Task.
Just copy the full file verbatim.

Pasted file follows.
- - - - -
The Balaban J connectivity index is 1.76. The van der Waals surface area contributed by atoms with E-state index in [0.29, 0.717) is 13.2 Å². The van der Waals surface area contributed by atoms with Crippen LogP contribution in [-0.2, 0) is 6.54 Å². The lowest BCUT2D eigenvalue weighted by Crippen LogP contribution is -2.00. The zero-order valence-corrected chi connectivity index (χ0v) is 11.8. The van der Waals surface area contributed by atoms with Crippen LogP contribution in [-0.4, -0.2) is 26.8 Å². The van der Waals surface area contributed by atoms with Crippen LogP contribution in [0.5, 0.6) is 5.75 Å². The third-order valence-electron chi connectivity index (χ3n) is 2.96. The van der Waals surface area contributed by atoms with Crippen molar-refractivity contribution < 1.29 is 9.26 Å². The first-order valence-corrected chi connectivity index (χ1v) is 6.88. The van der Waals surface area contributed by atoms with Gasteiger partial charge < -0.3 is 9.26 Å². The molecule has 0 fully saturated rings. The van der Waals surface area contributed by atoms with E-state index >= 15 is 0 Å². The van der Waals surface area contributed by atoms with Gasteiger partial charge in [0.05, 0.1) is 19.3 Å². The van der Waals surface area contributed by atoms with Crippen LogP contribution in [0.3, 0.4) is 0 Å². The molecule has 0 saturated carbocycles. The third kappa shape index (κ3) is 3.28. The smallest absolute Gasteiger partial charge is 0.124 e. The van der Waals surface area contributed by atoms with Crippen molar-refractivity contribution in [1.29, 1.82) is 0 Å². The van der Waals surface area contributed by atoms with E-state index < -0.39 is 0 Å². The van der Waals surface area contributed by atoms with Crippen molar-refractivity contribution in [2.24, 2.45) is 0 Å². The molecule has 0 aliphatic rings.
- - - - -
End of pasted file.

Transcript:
The Balaban J connectivity index is 1.76. The van der Waals surface area contributed by atoms with E-state index in [0.29, 0.717) is 13.2 Å². The van der Waals surface area contributed by atoms with Crippen LogP contribution in [-0.2, 0) is 6.54 Å². The lowest BCUT2D eigenvalue weighted by Crippen LogP contribution is -2.00. The zero-order valence-corrected chi connectivity index (χ0v) is 11.8. The van der Waals surface area contributed by atoms with Crippen LogP contribution in [-0.4, -0.2) is 26.8 Å². The van der Waals surface area contributed by atoms with Crippen LogP contribution in [0.5, 0.6) is 5.75 Å². The third-order valence-electron chi connectivity index (χ3n) is 2.96. The van der Waals surface area contributed by atoms with Crippen molar-refractivity contribution < 1.29 is 9.26 Å². The first-order valence-corrected chi connectivity index (χ1v) is 6.88. The van der Waals surface area contributed by atoms with Gasteiger partial charge < -0.3 is 9.26 Å². The molecule has 0 fully saturated rings. The van der Waals surface area contributed by atoms with E-state index >= 15 is 0 Å². The van der Waals surface area contributed by atoms with Gasteiger partial charge in [0.05, 0.1) is 19.3 Å². The van der Waals surface area contributed by atoms with Crippen LogP contribution in [0.3, 0.4) is 0 Å². The molecule has 0 saturated carbocycles. The third kappa shape index (κ3) is 3.28. The smallest absolute Gasteiger partial charge is 0.124 e. The van der Waals surface area contributed by atoms with Crippen molar-refractivity contribution in [1.29, 1.82) is 0 Å². The van der Waals surface area contributed by atoms with E-state index < -0.39 is 0 Å². The van der Waals surface area contributed by atoms with Crippen molar-refractivity contribution in [2.24, 2.45) is 0 Å². The molecule has 0 aliphatic rings.